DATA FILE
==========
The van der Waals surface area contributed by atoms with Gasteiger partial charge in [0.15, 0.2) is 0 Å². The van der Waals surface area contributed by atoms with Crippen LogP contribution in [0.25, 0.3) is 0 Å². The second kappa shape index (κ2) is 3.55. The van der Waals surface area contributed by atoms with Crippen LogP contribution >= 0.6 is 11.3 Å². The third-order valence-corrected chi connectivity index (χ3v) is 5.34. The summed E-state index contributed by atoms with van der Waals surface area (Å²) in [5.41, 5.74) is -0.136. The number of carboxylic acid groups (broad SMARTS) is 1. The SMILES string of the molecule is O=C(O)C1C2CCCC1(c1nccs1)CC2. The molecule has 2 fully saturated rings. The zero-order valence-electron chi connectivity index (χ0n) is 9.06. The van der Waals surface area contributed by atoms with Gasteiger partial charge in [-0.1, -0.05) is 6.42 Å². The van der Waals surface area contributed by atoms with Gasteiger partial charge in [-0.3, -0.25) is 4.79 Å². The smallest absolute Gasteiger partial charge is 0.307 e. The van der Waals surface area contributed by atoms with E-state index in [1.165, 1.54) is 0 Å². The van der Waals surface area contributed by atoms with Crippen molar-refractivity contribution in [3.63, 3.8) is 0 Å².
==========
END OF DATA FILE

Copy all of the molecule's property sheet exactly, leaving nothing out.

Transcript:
The van der Waals surface area contributed by atoms with Gasteiger partial charge in [0.15, 0.2) is 0 Å². The van der Waals surface area contributed by atoms with Crippen LogP contribution in [0.25, 0.3) is 0 Å². The second kappa shape index (κ2) is 3.55. The van der Waals surface area contributed by atoms with Crippen LogP contribution >= 0.6 is 11.3 Å². The third-order valence-corrected chi connectivity index (χ3v) is 5.34. The summed E-state index contributed by atoms with van der Waals surface area (Å²) in [5.41, 5.74) is -0.136. The number of carboxylic acid groups (broad SMARTS) is 1. The SMILES string of the molecule is O=C(O)C1C2CCCC1(c1nccs1)CC2. The molecule has 2 fully saturated rings. The zero-order valence-electron chi connectivity index (χ0n) is 9.06. The van der Waals surface area contributed by atoms with Gasteiger partial charge in [-0.1, -0.05) is 6.42 Å². The van der Waals surface area contributed by atoms with Gasteiger partial charge in [-0.3, -0.25) is 4.79 Å². The smallest absolute Gasteiger partial charge is 0.307 e. The van der Waals surface area contributed by atoms with E-state index in [1.165, 1.54) is 0 Å². The van der Waals surface area contributed by atoms with Crippen molar-refractivity contribution in [3.63, 3.8) is 0 Å².